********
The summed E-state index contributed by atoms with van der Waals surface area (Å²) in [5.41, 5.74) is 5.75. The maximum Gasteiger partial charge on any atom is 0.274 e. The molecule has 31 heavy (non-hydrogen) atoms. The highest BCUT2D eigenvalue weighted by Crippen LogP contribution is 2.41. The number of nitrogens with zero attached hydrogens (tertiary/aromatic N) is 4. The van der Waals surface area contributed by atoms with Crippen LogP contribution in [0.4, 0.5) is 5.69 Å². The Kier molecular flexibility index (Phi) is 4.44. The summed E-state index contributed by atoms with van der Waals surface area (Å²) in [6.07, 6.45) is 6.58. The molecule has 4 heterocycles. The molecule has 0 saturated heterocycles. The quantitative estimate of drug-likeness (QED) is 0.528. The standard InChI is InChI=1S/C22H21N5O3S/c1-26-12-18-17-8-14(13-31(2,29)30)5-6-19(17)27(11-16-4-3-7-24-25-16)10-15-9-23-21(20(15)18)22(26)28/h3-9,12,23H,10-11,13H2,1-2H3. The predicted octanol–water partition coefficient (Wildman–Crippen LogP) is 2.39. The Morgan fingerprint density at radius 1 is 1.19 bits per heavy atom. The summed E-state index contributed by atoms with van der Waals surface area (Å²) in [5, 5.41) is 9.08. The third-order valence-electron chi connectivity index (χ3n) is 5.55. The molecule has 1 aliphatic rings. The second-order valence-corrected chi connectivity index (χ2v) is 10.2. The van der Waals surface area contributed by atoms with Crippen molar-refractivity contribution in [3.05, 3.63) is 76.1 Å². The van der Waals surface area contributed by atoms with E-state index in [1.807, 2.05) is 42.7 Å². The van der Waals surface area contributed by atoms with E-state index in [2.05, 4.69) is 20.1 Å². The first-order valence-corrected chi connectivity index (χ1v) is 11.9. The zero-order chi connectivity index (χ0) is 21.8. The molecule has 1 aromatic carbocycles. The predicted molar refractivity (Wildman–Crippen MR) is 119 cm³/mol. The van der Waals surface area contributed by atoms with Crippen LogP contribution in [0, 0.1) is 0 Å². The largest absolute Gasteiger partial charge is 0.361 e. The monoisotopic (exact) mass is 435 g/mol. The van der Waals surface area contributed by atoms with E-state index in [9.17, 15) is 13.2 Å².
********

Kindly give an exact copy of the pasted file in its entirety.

The summed E-state index contributed by atoms with van der Waals surface area (Å²) in [5.41, 5.74) is 5.75. The maximum Gasteiger partial charge on any atom is 0.274 e. The molecule has 31 heavy (non-hydrogen) atoms. The highest BCUT2D eigenvalue weighted by Crippen LogP contribution is 2.41. The number of nitrogens with zero attached hydrogens (tertiary/aromatic N) is 4. The van der Waals surface area contributed by atoms with Crippen LogP contribution in [0.4, 0.5) is 5.69 Å². The Kier molecular flexibility index (Phi) is 4.44. The summed E-state index contributed by atoms with van der Waals surface area (Å²) in [6.07, 6.45) is 6.58. The molecule has 4 heterocycles. The molecule has 0 saturated heterocycles. The quantitative estimate of drug-likeness (QED) is 0.528. The standard InChI is InChI=1S/C22H21N5O3S/c1-26-12-18-17-8-14(13-31(2,29)30)5-6-19(17)27(11-16-4-3-7-24-25-16)10-15-9-23-21(20(15)18)22(26)28/h3-9,12,23H,10-11,13H2,1-2H3. The predicted octanol–water partition coefficient (Wildman–Crippen LogP) is 2.39. The Morgan fingerprint density at radius 1 is 1.19 bits per heavy atom. The summed E-state index contributed by atoms with van der Waals surface area (Å²) in [5, 5.41) is 9.08. The third-order valence-electron chi connectivity index (χ3n) is 5.55. The molecule has 1 aliphatic rings. The second-order valence-corrected chi connectivity index (χ2v) is 10.2. The van der Waals surface area contributed by atoms with Crippen molar-refractivity contribution in [3.05, 3.63) is 76.1 Å². The van der Waals surface area contributed by atoms with E-state index in [1.807, 2.05) is 42.7 Å². The van der Waals surface area contributed by atoms with E-state index in [2.05, 4.69) is 20.1 Å². The first-order valence-corrected chi connectivity index (χ1v) is 11.9. The zero-order chi connectivity index (χ0) is 21.8. The molecule has 1 aromatic carbocycles. The predicted molar refractivity (Wildman–Crippen MR) is 119 cm³/mol. The van der Waals surface area contributed by atoms with Crippen LogP contribution in [0, 0.1) is 0 Å². The largest absolute Gasteiger partial charge is 0.361 e. The monoisotopic (exact) mass is 435 g/mol. The van der Waals surface area contributed by atoms with E-state index in [9.17, 15) is 13.2 Å².